A key part of two different promotion sides, he won promotion back to the Second Division in 1975 and to the First Division in 1986, his last season at the club and his penultimate before retiring.
John Humphrey (1985/86-1989-90 & 1995/96)
Arriving from Wolverhampton Wanderers in 1985, the full-back made an immediate impact for Lennie Lawrence’s side, helping Charlton win promotion to the top flight in a season which also saw the Addicks begin their exile from The Valley.
An always-dependable defender who got up and down the right-hand side, he is regularly regarded as one of the best English full-backs never to receive a call up to the national side.
After five excellent seasons for the Addicks, he left for Crystal Palace in 1990, but returned to SE7 for one final season in 1995. In total, he made 267 appearances for the Addicks.
Scott Parker (1997/98 – 2003/04)
A youth academy Graduate, Scott Parker’s talent was clear from an early age. After sporadic appearances for the Addicks, Parker was sent on loan to Norwich City. After returning he was immediately thrown into the first team and impressed.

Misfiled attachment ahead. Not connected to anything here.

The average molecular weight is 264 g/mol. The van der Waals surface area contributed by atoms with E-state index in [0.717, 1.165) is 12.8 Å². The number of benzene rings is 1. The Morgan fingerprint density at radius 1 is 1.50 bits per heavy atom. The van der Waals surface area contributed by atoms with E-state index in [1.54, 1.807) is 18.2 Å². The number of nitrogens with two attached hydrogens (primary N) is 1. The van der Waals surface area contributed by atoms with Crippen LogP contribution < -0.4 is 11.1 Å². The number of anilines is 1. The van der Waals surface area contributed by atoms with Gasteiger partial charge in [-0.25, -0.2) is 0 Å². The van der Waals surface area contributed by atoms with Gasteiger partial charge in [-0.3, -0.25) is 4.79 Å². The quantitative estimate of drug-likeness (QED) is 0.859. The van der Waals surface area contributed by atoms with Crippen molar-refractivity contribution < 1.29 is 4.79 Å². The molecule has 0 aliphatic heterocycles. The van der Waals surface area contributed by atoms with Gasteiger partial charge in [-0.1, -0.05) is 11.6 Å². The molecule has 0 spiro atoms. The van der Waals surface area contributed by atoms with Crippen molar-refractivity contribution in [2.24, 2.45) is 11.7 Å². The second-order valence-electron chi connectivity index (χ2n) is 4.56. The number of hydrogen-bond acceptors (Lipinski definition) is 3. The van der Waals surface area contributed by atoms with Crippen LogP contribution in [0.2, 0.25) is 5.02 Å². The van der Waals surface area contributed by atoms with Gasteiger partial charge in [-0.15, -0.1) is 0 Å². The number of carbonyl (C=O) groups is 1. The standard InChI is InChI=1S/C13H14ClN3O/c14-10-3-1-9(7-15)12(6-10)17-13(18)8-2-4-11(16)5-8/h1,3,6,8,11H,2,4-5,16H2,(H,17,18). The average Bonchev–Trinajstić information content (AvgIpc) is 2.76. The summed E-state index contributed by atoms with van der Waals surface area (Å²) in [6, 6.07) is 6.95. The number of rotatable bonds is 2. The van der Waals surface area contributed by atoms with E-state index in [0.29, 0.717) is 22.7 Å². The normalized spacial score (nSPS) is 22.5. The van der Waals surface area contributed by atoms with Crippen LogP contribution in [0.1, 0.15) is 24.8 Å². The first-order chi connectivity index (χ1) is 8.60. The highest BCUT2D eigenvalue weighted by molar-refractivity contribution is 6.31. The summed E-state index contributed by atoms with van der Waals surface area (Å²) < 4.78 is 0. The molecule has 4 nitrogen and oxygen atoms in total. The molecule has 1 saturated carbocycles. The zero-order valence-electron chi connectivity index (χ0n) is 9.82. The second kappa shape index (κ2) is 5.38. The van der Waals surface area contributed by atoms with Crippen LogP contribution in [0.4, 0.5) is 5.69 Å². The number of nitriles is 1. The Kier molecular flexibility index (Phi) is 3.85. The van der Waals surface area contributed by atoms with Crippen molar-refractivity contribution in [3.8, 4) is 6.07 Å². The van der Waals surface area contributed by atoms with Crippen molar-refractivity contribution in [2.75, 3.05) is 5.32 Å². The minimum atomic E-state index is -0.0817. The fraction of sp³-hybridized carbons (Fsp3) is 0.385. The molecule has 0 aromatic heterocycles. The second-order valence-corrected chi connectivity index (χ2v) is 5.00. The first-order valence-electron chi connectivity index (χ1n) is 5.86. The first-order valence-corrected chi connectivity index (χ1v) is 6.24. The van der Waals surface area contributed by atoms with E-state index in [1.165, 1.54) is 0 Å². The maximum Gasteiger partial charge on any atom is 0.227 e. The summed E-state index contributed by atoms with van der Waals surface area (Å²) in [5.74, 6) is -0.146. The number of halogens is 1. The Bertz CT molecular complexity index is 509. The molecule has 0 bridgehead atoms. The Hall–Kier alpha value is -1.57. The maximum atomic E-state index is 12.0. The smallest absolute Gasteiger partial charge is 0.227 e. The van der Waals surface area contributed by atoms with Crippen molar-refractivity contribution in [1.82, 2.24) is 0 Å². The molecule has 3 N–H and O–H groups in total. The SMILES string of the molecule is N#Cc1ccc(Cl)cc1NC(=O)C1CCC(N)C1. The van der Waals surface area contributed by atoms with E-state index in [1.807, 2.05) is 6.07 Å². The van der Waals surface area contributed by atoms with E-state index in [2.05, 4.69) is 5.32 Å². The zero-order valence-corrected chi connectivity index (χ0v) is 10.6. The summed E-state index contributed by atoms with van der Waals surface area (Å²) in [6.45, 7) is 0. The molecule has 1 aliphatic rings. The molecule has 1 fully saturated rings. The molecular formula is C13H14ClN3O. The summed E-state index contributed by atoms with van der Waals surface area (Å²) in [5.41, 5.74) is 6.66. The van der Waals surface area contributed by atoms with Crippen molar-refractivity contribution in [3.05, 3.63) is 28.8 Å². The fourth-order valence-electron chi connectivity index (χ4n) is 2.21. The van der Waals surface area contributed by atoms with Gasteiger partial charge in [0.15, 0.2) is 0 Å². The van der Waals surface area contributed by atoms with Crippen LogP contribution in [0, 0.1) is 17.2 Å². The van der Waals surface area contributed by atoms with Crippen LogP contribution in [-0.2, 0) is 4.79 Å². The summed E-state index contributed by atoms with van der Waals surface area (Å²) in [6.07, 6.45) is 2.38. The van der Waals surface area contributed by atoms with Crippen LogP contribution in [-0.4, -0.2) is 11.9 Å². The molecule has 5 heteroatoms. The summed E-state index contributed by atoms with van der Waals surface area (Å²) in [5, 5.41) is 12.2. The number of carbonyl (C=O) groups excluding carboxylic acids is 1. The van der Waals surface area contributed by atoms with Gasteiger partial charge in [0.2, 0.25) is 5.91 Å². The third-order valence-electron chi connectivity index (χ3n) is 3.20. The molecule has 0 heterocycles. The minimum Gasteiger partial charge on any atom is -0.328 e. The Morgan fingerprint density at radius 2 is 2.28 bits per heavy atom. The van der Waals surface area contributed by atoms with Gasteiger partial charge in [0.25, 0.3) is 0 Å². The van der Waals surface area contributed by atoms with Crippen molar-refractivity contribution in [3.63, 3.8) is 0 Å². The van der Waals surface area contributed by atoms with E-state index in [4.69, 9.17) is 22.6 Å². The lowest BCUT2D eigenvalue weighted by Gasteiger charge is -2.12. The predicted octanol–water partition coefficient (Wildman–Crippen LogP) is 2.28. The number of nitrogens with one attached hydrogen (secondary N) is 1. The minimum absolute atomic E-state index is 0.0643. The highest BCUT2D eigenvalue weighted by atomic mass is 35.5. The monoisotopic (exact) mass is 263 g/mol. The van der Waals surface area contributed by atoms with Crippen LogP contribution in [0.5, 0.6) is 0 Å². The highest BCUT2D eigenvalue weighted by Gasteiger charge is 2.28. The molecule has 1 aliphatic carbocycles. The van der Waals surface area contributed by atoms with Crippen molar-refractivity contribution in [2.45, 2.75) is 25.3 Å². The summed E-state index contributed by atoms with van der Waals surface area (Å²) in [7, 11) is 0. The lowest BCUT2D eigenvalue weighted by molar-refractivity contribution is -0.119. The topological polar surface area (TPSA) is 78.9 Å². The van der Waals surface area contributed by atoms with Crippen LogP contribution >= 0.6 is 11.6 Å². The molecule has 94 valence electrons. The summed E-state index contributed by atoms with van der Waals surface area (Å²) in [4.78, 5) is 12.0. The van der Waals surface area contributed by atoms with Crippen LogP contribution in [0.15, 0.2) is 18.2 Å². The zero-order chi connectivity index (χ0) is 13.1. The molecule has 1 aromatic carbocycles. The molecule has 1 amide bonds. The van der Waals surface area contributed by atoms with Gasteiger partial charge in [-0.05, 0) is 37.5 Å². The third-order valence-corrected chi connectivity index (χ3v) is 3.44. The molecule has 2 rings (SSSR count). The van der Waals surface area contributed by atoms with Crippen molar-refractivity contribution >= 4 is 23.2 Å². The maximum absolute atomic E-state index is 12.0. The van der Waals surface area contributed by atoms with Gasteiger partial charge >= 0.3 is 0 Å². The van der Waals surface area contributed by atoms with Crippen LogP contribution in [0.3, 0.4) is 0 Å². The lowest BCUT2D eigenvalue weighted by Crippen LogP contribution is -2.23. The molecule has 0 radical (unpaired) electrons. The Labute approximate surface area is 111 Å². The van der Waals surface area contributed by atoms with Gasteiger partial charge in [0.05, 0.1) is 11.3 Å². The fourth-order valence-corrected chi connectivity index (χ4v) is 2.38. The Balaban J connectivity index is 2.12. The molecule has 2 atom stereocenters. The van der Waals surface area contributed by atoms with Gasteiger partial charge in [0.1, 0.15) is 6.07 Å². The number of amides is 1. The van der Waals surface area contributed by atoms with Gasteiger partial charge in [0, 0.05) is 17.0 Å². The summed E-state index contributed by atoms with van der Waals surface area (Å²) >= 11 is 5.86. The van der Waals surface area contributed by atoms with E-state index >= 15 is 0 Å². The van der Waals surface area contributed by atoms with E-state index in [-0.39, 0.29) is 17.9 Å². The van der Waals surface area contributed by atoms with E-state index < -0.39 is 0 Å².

He soon become one of the Premier Leagues hottest prospects and was known for his hard tackling paired with his ability in possession. Parker was called up for international duty in 2003 and impressed despite England’s 3-2 loss to Denmark.
After years of being linked away from SE7, Parker finally left The Valley for Chelsea in 2004.
Dean Kiely (1999/2000 – 2005/06)
Arguably one of the greatest goalkeepers to don the gloves for Charlton after Sam Bartram, Kiely arrived at The Valley from Bury in 1999 and was given the number one shirt straight away, helping Alan Curbishley’s side win the First Division title and an immediate return to the Premier League.
An outstanding shot-stopper, he won eight caps for the Republic of Ireland during his time in SE7 and won Player of the Year on two separate occasions – 2002 and 2004, the latter being the season in which the Addicks recorded their highest Premier League finish.